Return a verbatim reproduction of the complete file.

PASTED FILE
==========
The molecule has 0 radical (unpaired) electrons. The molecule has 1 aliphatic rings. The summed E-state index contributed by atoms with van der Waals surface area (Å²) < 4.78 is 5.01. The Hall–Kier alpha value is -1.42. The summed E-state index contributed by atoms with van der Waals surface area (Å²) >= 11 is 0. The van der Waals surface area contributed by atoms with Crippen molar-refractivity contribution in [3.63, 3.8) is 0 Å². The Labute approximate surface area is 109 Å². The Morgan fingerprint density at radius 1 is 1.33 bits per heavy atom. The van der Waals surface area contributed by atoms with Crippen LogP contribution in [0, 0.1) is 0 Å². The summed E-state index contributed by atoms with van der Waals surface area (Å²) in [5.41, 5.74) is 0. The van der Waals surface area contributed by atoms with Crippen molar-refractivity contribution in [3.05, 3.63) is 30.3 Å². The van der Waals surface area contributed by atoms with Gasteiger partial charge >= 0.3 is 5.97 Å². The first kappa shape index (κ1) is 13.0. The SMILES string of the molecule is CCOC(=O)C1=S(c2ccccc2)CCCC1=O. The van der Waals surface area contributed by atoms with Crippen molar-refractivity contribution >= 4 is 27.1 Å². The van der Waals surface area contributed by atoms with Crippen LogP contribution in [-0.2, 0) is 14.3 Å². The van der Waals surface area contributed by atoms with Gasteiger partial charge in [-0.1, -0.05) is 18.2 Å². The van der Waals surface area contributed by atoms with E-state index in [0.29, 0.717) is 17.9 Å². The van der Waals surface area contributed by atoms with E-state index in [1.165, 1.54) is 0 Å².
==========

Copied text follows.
The molecule has 0 radical (unpaired) electrons. The molecule has 1 aliphatic rings. The summed E-state index contributed by atoms with van der Waals surface area (Å²) < 4.78 is 5.01. The Hall–Kier alpha value is -1.42. The summed E-state index contributed by atoms with van der Waals surface area (Å²) >= 11 is 0. The van der Waals surface area contributed by atoms with Crippen molar-refractivity contribution in [3.63, 3.8) is 0 Å². The Labute approximate surface area is 109 Å². The Morgan fingerprint density at radius 1 is 1.33 bits per heavy atom. The van der Waals surface area contributed by atoms with Crippen LogP contribution in [0, 0.1) is 0 Å². The summed E-state index contributed by atoms with van der Waals surface area (Å²) in [5.41, 5.74) is 0. The van der Waals surface area contributed by atoms with Crippen molar-refractivity contribution in [3.05, 3.63) is 30.3 Å². The van der Waals surface area contributed by atoms with Gasteiger partial charge >= 0.3 is 5.97 Å². The first kappa shape index (κ1) is 13.0. The SMILES string of the molecule is CCOC(=O)C1=S(c2ccccc2)CCCC1=O. The van der Waals surface area contributed by atoms with Crippen molar-refractivity contribution >= 4 is 27.1 Å². The van der Waals surface area contributed by atoms with Crippen LogP contribution in [-0.2, 0) is 14.3 Å². The van der Waals surface area contributed by atoms with Gasteiger partial charge in [-0.1, -0.05) is 18.2 Å². The van der Waals surface area contributed by atoms with E-state index in [0.29, 0.717) is 17.9 Å². The van der Waals surface area contributed by atoms with E-state index in [1.165, 1.54) is 0 Å².